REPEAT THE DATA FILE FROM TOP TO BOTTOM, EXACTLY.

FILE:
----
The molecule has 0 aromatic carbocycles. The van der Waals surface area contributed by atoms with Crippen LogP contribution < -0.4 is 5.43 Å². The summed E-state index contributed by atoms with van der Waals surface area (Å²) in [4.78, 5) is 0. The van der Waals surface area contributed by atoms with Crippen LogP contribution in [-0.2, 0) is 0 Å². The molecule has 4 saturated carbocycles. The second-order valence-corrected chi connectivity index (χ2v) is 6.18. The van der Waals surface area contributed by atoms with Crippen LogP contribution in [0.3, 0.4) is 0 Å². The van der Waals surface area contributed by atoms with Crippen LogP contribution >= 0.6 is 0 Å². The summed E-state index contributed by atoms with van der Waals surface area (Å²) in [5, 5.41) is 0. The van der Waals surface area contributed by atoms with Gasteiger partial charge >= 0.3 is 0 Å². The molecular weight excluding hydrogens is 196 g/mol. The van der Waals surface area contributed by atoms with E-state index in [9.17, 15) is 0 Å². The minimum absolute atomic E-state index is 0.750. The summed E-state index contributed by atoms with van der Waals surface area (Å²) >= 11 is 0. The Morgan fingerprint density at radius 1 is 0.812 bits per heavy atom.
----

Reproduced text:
The molecule has 0 aromatic carbocycles. The van der Waals surface area contributed by atoms with Crippen LogP contribution < -0.4 is 5.43 Å². The summed E-state index contributed by atoms with van der Waals surface area (Å²) in [4.78, 5) is 0. The van der Waals surface area contributed by atoms with Crippen LogP contribution in [-0.2, 0) is 0 Å². The molecule has 4 saturated carbocycles. The second-order valence-corrected chi connectivity index (χ2v) is 6.18. The van der Waals surface area contributed by atoms with Crippen LogP contribution in [0.3, 0.4) is 0 Å². The van der Waals surface area contributed by atoms with Crippen LogP contribution >= 0.6 is 0 Å². The summed E-state index contributed by atoms with van der Waals surface area (Å²) in [5, 5.41) is 0. The van der Waals surface area contributed by atoms with Gasteiger partial charge >= 0.3 is 0 Å². The molecular weight excluding hydrogens is 196 g/mol. The van der Waals surface area contributed by atoms with E-state index in [9.17, 15) is 0 Å². The minimum absolute atomic E-state index is 0.750. The summed E-state index contributed by atoms with van der Waals surface area (Å²) >= 11 is 0. The Morgan fingerprint density at radius 1 is 0.812 bits per heavy atom.